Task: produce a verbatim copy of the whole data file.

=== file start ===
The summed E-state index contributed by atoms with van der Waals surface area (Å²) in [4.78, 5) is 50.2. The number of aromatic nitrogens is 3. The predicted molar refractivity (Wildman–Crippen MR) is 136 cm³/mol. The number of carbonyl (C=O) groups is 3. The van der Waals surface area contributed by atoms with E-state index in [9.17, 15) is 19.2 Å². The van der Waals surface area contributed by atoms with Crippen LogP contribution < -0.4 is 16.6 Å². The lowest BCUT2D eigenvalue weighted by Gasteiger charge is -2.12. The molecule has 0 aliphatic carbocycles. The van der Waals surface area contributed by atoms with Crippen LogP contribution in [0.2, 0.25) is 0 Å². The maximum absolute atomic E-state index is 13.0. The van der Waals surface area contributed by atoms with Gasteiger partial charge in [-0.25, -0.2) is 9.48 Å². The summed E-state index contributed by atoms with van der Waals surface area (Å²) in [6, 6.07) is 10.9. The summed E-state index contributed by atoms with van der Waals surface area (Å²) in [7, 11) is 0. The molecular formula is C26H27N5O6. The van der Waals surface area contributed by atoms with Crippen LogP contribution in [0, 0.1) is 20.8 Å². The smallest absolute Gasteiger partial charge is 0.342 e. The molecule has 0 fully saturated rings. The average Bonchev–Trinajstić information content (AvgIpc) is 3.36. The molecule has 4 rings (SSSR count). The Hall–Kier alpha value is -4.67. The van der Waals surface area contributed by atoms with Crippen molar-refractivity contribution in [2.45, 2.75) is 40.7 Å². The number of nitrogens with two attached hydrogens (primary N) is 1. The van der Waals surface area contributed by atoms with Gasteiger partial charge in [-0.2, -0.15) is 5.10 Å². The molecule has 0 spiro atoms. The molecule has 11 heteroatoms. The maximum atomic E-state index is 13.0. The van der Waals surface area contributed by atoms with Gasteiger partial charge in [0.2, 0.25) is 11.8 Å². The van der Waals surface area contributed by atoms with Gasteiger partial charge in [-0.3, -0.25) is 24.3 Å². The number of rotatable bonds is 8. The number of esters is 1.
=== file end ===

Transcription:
The summed E-state index contributed by atoms with van der Waals surface area (Å²) in [4.78, 5) is 50.2. The number of aromatic nitrogens is 3. The predicted molar refractivity (Wildman–Crippen MR) is 136 cm³/mol. The number of carbonyl (C=O) groups is 3. The van der Waals surface area contributed by atoms with E-state index in [9.17, 15) is 19.2 Å². The van der Waals surface area contributed by atoms with Crippen LogP contribution < -0.4 is 16.6 Å². The lowest BCUT2D eigenvalue weighted by Gasteiger charge is -2.12. The molecule has 0 aliphatic carbocycles. The van der Waals surface area contributed by atoms with Crippen LogP contribution in [0.2, 0.25) is 0 Å². The maximum absolute atomic E-state index is 13.0. The van der Waals surface area contributed by atoms with Gasteiger partial charge in [-0.25, -0.2) is 9.48 Å². The summed E-state index contributed by atoms with van der Waals surface area (Å²) in [6, 6.07) is 10.9. The summed E-state index contributed by atoms with van der Waals surface area (Å²) in [7, 11) is 0. The molecular formula is C26H27N5O6. The van der Waals surface area contributed by atoms with Crippen LogP contribution in [0, 0.1) is 20.8 Å². The smallest absolute Gasteiger partial charge is 0.342 e. The molecule has 0 fully saturated rings. The average Bonchev–Trinajstić information content (AvgIpc) is 3.36. The molecule has 4 rings (SSSR count). The Hall–Kier alpha value is -4.67. The van der Waals surface area contributed by atoms with Crippen molar-refractivity contribution in [2.45, 2.75) is 40.7 Å². The number of nitrogens with two attached hydrogens (primary N) is 1. The van der Waals surface area contributed by atoms with Gasteiger partial charge in [-0.2, -0.15) is 5.10 Å². The molecule has 0 spiro atoms. The molecule has 11 heteroatoms. The maximum atomic E-state index is 13.0. The van der Waals surface area contributed by atoms with Gasteiger partial charge in [0.2, 0.25) is 11.8 Å². The van der Waals surface area contributed by atoms with Gasteiger partial charge in [-0.3, -0.25) is 24.3 Å². The number of rotatable bonds is 8. The number of esters is 1.